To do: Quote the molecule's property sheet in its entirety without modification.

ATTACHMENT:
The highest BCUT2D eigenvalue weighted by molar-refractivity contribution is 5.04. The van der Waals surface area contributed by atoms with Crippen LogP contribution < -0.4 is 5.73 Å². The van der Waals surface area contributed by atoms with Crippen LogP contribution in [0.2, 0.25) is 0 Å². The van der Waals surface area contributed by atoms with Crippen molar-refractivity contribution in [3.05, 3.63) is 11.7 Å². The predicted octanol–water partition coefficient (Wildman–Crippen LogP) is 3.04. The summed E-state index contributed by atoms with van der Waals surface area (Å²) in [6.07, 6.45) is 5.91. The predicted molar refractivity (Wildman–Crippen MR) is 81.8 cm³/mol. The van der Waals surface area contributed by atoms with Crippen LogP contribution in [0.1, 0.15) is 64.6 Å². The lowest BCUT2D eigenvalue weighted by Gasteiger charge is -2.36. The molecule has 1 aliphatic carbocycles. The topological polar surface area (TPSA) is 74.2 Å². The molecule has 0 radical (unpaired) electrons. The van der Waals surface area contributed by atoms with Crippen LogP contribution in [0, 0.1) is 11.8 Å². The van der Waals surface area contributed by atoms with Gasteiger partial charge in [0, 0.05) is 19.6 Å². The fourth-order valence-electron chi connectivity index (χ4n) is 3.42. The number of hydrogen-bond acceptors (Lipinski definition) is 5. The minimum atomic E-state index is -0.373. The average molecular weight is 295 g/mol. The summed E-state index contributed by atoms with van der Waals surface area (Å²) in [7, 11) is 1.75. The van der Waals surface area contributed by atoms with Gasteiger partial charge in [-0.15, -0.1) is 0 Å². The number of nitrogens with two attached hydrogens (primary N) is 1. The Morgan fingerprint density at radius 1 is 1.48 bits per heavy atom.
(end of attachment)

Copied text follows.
The highest BCUT2D eigenvalue weighted by molar-refractivity contribution is 5.04. The van der Waals surface area contributed by atoms with Crippen LogP contribution < -0.4 is 5.73 Å². The van der Waals surface area contributed by atoms with Crippen LogP contribution in [0.2, 0.25) is 0 Å². The van der Waals surface area contributed by atoms with Crippen molar-refractivity contribution in [3.05, 3.63) is 11.7 Å². The predicted octanol–water partition coefficient (Wildman–Crippen LogP) is 3.04. The summed E-state index contributed by atoms with van der Waals surface area (Å²) in [6.07, 6.45) is 5.91. The predicted molar refractivity (Wildman–Crippen MR) is 81.8 cm³/mol. The van der Waals surface area contributed by atoms with Crippen LogP contribution in [0.1, 0.15) is 64.6 Å². The lowest BCUT2D eigenvalue weighted by Gasteiger charge is -2.36. The molecule has 1 aliphatic carbocycles. The topological polar surface area (TPSA) is 74.2 Å². The molecule has 0 radical (unpaired) electrons. The van der Waals surface area contributed by atoms with Crippen LogP contribution in [0, 0.1) is 11.8 Å². The van der Waals surface area contributed by atoms with Gasteiger partial charge in [0, 0.05) is 19.6 Å². The fourth-order valence-electron chi connectivity index (χ4n) is 3.42. The number of hydrogen-bond acceptors (Lipinski definition) is 5. The minimum atomic E-state index is -0.373. The average molecular weight is 295 g/mol. The summed E-state index contributed by atoms with van der Waals surface area (Å²) in [7, 11) is 1.75. The van der Waals surface area contributed by atoms with Gasteiger partial charge in [-0.15, -0.1) is 0 Å². The number of nitrogens with two attached hydrogens (primary N) is 1. The Morgan fingerprint density at radius 1 is 1.48 bits per heavy atom.